Paul Glimcher, PhD, Professor of Neural Science, Psychology and Economics, New York University

Larry Williams, PhD, Department of Veterinary Sciences, UT MD Anderson Cancer Center

Julie M. Worlein, PhD, Department of Psychology, University of Washington

Nathan Fox, PhD, Department of Human Development and Quantitative Methodology, University of Maryland

Mary Dallman, PhD, Emerita, Department of
Physiology, University of California, San Francisco

W. Thomas Boyce, MD, Departments of Pediatrics and Psychiatry, University of California, San Francisco

Philip H. Knight Chair, PhD, PSI Center for Translational Neuroscience,  University of Oregon

The signatories here are expressing their personal views which do not necessarily reflect those of their institutions.

Opinions, evidence, and anti-research agendas: A recap of a session at the American Society of Primatologists/International Primatological Society Meeting 2016

Research with nonhuman primates in laboratory settings is a tiny fraction of both laboratory research and nonhuman primate research. The topic is of disproportionate interest, however, for many reasons, and is reflected by a recent symposium at the joint meeting of The American Society of Primatologists and International Primatological Society. The session was titled “Use and care of captive non-human primates: Evaluating and improving ethical requirements.”  The session was notable for a number of reasons.

  • Despite its inclusion in the scientific program of scientific societies, the session presented little evidence and little balance.
  • The panelists were tied to organizations and/or campaigns opposed to laboratory research with nonhuman primates, yet did not disclose these ties upfront and failed to provide their basic starting assumptions or to acknowledge their positions.
  • The fact-less rhetoric did not provide a basis for productive discussion about captive primate care or changes to existing regulations, as would have been provided with evidence-based presentations.
Rhesus monkeys at the California National Primate Research Center. Photo credit: Kathy West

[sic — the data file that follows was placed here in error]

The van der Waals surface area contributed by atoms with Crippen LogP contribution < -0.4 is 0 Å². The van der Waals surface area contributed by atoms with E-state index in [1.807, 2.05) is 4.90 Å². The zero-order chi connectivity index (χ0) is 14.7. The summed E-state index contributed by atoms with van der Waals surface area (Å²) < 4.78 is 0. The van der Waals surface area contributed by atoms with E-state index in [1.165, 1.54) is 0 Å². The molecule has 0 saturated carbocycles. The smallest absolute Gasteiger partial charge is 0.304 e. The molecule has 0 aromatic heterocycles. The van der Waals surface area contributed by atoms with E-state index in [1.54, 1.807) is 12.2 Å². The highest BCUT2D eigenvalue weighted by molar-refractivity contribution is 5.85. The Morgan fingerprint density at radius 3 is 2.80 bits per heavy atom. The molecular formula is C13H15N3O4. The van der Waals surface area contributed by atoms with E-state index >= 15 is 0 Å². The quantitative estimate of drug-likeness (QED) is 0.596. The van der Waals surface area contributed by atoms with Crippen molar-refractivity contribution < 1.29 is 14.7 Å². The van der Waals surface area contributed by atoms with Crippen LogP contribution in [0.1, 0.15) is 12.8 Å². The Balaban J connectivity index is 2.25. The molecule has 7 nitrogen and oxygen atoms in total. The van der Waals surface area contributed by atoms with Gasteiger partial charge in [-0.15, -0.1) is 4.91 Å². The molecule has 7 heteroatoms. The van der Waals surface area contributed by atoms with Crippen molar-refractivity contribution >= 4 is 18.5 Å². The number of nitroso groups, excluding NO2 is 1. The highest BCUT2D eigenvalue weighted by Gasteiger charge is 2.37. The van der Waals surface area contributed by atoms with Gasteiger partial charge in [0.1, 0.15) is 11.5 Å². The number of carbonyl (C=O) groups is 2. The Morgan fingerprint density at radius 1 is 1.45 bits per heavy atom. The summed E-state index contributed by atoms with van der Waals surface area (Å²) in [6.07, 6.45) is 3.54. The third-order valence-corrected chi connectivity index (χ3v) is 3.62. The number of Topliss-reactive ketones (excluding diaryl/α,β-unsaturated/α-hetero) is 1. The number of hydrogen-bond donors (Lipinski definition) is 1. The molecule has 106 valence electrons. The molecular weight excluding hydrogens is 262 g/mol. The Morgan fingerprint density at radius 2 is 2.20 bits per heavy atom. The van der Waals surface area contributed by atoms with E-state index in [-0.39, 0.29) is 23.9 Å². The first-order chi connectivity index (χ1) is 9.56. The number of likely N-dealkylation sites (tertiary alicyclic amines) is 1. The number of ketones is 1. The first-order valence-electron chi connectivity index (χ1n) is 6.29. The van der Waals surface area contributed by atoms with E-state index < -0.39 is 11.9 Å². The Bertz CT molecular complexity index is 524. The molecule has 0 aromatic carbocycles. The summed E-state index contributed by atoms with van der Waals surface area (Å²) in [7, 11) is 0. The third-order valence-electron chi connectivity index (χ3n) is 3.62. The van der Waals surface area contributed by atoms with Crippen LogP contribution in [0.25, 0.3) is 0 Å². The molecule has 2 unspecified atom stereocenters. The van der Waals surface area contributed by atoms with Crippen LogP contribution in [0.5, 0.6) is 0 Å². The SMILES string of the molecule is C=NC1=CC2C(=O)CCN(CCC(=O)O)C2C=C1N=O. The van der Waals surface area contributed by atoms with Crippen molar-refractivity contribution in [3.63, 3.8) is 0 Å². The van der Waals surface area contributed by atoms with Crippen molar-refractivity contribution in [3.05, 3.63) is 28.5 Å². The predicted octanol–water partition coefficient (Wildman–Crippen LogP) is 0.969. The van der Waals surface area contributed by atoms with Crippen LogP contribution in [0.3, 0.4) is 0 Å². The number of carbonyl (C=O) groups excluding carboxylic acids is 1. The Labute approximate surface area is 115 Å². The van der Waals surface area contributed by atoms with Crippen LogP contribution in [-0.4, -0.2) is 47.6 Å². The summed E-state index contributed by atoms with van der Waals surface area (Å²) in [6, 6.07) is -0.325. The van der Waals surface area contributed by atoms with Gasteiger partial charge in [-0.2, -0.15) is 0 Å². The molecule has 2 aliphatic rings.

Rhesus monkeys at the California National Primate Research Center. Photo credit: Kathy West

Starting assumptions

We wrote yesterday about why providing basic starting assumptions is key when entering any dialogue, particularly when that dialogue involves conversations about the ethical and moral considerations related to the use of animals in biomedical research. If basic starting assumptions are not put forth at the start of a dialogue, then potential areas for agreement cannot be identified – if they in fact exist at all.

Unfortunately, this tenet was not practiced during the symposium. The organizers, anthropologists Drs. Barbara J. King and Marni M. LaFleur, wrote that the symposium was intended to“invite IPS and ASP members to come together and discuss how we may best manage the care and oversight of captive-living nonhuman primates.” At face value, this invitation seemed like a safe haven for “discussion and collaboration amongst researchers, veterinarians, technicians, and caregivers.” (In fact, data-driven sessions like these occur regularly at ASP meetings amongst the experts who care for and study captive primates.) However, the organizers and panelists failed to disclose their basic assumptions upfront, namely that they oppose the use of nonhuman primates in biomedical research.